Same Place. Different Me.

Many days have passed since my return to Hawaiʻi and the first few days had jarred my psyche.

As I landed in Oahu, I didn’t feel the full effect of how 8 hours of flight had moved me so many miles. No sadness and no happiness. Just a, “well, here I am again.” I went through customs, grabbed my bag, and headed outside into the Hawaiian sunshine to wait for my friend to pick me up. I immediately noticed the diversity of people which gave Hawaii one of its many nicknames: the melting pot. Besides the varying ethnicities, the physical traits of people were different. They were overweight, skinny, tanned, semi-tanned, pale, shirtless, old, skinny, young, without makeup, caked with makeup, tourists, and locals. Although I’ve been living in Hawaii for a while now, this was visually shocking for me once again, since I just arrived from Seoul, Korea, where the people try their best to duplicate mannequins and fashion magazines that flaunt the latest trends. I also heard English, so much English. I could understand every conversation. It was all quite the sensory overload. I felt torn. I had worked so hard during the summer to smooth myself into Korean society only to be back in a strangely familiar society.

Later that evening I met up with some friends and they asked me about my trip. As we were talking about the late bus that we were waiting for, I began to say, “In Korea---” before I was cut off by a friend who said, “Well this isn’t Korea, is it?” I decided not to finish that sentence. I was still recalling the experiences and changes that I went through and I felt that for some reason, my friend did not want to acknowledge them.

To be honest, the first day and a half back was completely fine. Life here became quickly familiar. However, two nights in, I suddenly felt the full pangs of reverse culture shock. I suddenly realized that my diet had to change, the primary language was no longer Korean, and my group of friends was different. My classmates whom I had become so close to in Korea were now an ocean away, and I had old friends in Hawaiʻi that were waiting for me to rejoin their circle. To be honest, I miss my classmates in Korea the most. They helped me grow and view different parts of the world in a different light. We spoke for hours on end, managing to understand one another, despite our imperfect Korean. I laughed and cried with them. They became my family. I miss them.

The people in Korea aren’t the only thing that I’ll miss. Although I only stayed there for a little over two months, I made bonds and began a life in that small country. Even though a cool breeze, mountains, and the Hawaiian sun greets me every morning while I lay in my comfy bed, I still miss the overcast sky, mountains surrounded by apartment buildings, and my hard floor bed. Millions of neon signs ensured that Seoul kept its title as “The City That Never Sleeps.” It was much unlike the dim and quiet nights I experience now on campus in Hawaiʻi. I can see both places in my mind so clearly, and I changed to suit one style of living. Now I find myself forced to change again.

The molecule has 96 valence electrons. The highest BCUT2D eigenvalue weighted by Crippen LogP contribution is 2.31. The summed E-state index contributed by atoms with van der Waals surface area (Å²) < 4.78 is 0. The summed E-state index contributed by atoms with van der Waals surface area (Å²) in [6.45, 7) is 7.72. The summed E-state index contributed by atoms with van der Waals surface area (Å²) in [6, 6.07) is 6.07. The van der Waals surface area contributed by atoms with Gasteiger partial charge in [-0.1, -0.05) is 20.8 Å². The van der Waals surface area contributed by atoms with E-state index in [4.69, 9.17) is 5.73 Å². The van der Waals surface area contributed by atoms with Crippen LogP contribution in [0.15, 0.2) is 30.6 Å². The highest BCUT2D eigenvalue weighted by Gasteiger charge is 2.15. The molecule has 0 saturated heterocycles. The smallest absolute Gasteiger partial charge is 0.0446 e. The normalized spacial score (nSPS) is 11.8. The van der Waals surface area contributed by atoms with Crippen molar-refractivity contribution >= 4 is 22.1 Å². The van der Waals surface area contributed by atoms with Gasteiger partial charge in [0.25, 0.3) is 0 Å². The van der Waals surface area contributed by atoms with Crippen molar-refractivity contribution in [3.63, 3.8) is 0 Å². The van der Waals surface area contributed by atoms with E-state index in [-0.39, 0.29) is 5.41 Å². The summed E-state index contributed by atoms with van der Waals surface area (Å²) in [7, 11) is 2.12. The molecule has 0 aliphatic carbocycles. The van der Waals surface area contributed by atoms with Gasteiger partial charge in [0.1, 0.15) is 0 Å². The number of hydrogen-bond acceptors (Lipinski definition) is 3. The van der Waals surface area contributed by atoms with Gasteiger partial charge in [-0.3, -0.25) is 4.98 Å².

The reality of living abroad, even if for a short time, is that the life that you make in that foreign country may leave more than a lasting memory. It may leave you lost and unsure what life should be like. The country you return to may be the same, but it’s you that has changed.

It is me that has changed. But I can’t let this bring me down. I cannot pine for a place that I cannot return to for some time. I should acknowledge my time in Korea this summer as a special one while embracing my life here. There’s no use in looking back when I can make the future my own.

This does not mean that I will forget those people who entered my life while in Korea. There are always various social media platforms and video calling to keep us in touch. There’s no way that I can throw them away.

Of course by going to different places, people’s relationships with others, themselves, and their view of the world changes. This change is both frightening and beautiful. It’s a sign of growth. I may want to marvel and stay with the growth that I made during the summer, but I also acknowledge that there is more growth and change to come and all I have to do is build on the ‘me’ I became this summer.



Raquel “Rocky” Reinagel is a MA candidate and graduate assistant in the Department of Second Language Studies at the University of Hawaiʻi at Mānoa; former president of Hanwoori Hawaiʻi; and Co-President of the Second Language Studies Student Association (SLSSA) at UHM.